Insy Television & Messaging works both as a a personal broadcasting solution and a video messaging app (though, presumably, you’d need to chat with someone else who is also using the app). That restriction might limit its appeal, but, hey, at least it’s free.

Media Studio 

media_studioIf you have lots of video content on your PC, and you want to get it on your phone, you’re often out of luck. (Unless you purchased said content from iTunes, and you own an iPhone, but that’s another story.) Media Studio lets you convert PC-based videos so that you can transfer them to your phone. The desktop software (free with the the $9.99 application) can compress a full-length DVD so that it fits on a 256MB memory card. 

Are there any apps in Nokia’s Ovi store that you like? Please share in the comments.

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Revenues, Again

The first cut of our revenue opportunities list is now up here and in the side bar. We have another half dozen categories to add to this list, but please let us know if you think we’ve left anything out or missed the boat on something entirely.

From this first list, I was surprised by how many of the folks pointed to the value of a printed product. It is the most noteworthy area, of many, where my early assumptions were proven incorrect.

Jeff Mignon and Nancy Wang of Mignon-Media have been helping us with this project and were instrumental in developing this list of revenue opportunities.

Cloudy Day: Review of Jolicloud Alpha 2b “Robby” Release

A few days ago (on a cloudy day, when I began writing this post), I received my Jolicloud private alpha 2b developer version invite. After creating a Jolicloud account and downloading a 600MB .img file, I copied it over as a bootable USB thumb drive and was off to the races. Loading it was hassle-free — Jolicloud is based off of Ubuntu; the install process is nearly identical.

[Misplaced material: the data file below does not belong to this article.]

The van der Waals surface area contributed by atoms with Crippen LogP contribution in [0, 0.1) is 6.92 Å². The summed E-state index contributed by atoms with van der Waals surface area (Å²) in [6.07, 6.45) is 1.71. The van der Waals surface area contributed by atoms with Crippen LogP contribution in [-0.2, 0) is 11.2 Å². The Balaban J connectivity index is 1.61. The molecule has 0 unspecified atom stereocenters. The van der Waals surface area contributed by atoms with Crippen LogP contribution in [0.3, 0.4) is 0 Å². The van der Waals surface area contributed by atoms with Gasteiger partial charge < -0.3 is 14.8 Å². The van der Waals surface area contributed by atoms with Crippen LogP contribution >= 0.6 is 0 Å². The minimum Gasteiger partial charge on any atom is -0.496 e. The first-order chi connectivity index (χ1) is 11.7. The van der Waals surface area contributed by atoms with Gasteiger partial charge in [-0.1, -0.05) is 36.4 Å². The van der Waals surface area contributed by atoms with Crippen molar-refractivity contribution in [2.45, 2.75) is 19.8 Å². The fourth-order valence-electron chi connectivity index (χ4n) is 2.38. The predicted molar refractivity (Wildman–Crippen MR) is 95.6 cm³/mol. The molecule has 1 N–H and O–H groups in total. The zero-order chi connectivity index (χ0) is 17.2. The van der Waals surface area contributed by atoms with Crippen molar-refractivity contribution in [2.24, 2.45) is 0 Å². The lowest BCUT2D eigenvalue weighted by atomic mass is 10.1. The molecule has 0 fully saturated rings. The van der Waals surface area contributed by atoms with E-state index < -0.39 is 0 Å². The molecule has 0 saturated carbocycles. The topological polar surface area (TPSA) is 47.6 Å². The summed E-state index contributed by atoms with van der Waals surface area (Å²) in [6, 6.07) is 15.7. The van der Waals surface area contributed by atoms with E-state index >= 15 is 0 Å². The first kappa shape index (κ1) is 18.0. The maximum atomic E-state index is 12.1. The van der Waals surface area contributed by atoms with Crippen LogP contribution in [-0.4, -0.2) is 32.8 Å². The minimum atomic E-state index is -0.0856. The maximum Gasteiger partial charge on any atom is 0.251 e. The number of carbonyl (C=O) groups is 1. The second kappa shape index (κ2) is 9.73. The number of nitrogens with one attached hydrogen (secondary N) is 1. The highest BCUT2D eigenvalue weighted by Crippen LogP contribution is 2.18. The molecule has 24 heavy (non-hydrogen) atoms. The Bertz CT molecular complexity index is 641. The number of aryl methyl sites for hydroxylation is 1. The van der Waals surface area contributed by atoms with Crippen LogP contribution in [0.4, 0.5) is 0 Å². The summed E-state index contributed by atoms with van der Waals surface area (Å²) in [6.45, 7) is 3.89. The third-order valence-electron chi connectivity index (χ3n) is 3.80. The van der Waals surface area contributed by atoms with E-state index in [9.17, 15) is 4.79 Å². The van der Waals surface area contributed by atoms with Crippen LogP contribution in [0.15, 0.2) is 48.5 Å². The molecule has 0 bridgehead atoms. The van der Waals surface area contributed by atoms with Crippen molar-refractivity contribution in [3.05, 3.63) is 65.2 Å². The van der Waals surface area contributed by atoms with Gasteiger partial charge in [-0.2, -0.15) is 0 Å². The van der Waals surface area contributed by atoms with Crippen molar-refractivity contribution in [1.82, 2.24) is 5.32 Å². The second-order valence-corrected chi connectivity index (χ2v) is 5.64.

On my Asus Eee PC 901, I have a fast 4GB solid state drive, and a slower 8 GB solid state drive. I decided to manually partition my drives, mounting root (/) on the 4GB and my home directory (/home) on the 8GB. Since I have 2 GB of RAM, and all storage in the 901 is solid state, I decided that a swap partition wasn't necessary or ideal in my scenario.

On my 901, it takes 31.6 seconds to boot from power button to log-in prompt. Fairly impressive for the underpowered hardware, but I was honestly expecting it to be quicker. It appears to boot slightly faster than my previous install of Gentoo (and is certainly less hassle to configure), but I neglected to time this before installing Jolicloud. We'll just have to resort to my concept of time and space on this one. Keep reading after the break to see my first impressions on this much-hyped OS.

First Impressions

The application installer is pretty neat, and definitely a plus for those with little to no Linux experience. Turning web pages into full screen applications is definitely the biggest offering I see on this platform so far - that said, I'm not too impressed with the way the OS interface interacts with the Jolicloud application. Leaving Ubuntu's netbook remix interface on OS-level controls seems incomplete to me, and I would opt to simply run Ubuntu as my sub-notebook OS. The icons haven't even been skinned to differentiate the two.

Operating System as a Social Network

It's an interesting concept, and the main focus of Jolicloud. Interacting with other Jolicloud users and sharing information (such as "Eric installed the Skype Application") is seamless and automatic, but I'm not sure I see the value in this. Additionally, while the Jolicloud network has a growing number of ported applications, the offerings are still too slim to suit my needs. Sure, I can add applications through the Ubuntu interface, but that's kind of self-defeating.